This brings us to what constitutes “righteousness.” If a person is born again, positionally a person has right standing with the Lord. However, that does not mean a person is doing right when it comes to his or her Christian walk, and this brings us to the sin of omission. Most people know about the sins of commission. These are sins that are done in the body as far as hatred, stealing, adultery, coveting, and so forth. However, the sin that ranks high in Christendom is the sin of omission. This is where right attitude, right actions, or right conduct have been omitted. Sins of commission find their source in rebellion, but the sin of omission often finds its source in unbelief. People fail to believe the Word and respond accordingly to it, which is sin (James 4:17).
Faith comes from hearing and hearing from the Word of God (Romans 10:17). A person who responds in faith, whether it is to the salvation message or an instruction found in the Word of God, can be assured that God will count such action as being righteous. Genuine faith is active in its response, and this is why faith without acts of obedience is dead (James 2:17-26). The Apostle Paul said it best in Romans 14:23b, “…for whatsoever is not of faith is sin.” Everything we as believers do must be because we believe that God is true; therefore, everything in His Word is also true and we need to respond accordingly. It is up to each of us to choose to believe what is in the Word as being true, with the intent of properly applying its principles, examples, and instructions to our lives so that we become living, walking epistles for the world to read, see, and observe (2 Corinthians 3:1-3).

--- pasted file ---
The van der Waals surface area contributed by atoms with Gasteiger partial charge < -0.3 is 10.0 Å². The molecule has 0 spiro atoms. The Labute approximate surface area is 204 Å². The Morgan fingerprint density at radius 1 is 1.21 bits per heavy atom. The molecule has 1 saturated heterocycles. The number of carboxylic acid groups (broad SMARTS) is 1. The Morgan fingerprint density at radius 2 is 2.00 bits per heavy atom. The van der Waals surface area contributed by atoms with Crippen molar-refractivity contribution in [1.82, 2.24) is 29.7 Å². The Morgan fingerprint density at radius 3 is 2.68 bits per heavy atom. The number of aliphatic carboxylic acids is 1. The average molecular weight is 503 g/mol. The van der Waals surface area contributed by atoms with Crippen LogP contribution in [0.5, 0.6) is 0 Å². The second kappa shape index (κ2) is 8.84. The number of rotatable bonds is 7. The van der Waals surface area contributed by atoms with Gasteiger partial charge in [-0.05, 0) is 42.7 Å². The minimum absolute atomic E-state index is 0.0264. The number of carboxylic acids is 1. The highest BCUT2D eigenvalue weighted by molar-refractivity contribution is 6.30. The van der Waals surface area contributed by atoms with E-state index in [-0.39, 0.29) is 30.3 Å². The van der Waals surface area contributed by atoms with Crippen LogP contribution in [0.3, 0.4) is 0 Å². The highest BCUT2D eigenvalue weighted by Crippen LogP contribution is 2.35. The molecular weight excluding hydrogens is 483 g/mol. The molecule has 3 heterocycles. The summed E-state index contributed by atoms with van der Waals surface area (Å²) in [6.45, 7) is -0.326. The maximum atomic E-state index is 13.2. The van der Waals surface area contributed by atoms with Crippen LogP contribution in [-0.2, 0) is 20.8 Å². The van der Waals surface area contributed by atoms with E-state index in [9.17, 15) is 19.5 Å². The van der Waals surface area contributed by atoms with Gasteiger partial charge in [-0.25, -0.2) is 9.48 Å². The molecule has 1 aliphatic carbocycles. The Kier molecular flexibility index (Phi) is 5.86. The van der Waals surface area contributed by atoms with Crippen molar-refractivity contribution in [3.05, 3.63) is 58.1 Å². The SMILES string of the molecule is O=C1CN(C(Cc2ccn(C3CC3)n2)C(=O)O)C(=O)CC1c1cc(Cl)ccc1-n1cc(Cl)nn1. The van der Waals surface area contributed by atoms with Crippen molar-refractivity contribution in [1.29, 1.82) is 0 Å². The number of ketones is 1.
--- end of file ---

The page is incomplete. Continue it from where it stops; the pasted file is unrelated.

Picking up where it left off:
This brings us back to the ways of righteousness. New believers usually start out intellectually believing a matter, but to apply it to one’s life in order to walk it out, it must first reach into the very depths of our heart. As Romans 10:9-10 tells us we must believe the Gospel is so in our heart. For some Christians there is an intellectual agreement with the Word, but such an agreement does not usually translate to walking the walk. Our walk must be in step with the Lord Jesus Christ in light of His Word. This means obeying the Word. In the two types of discernment, the gift of discernment, the Spirit of God must be giving the impression, sense, or insight into the unseen, but when it comes to discerning between good and evil it takes the Spirit and the Word of God to establish the validity of intention and/or action.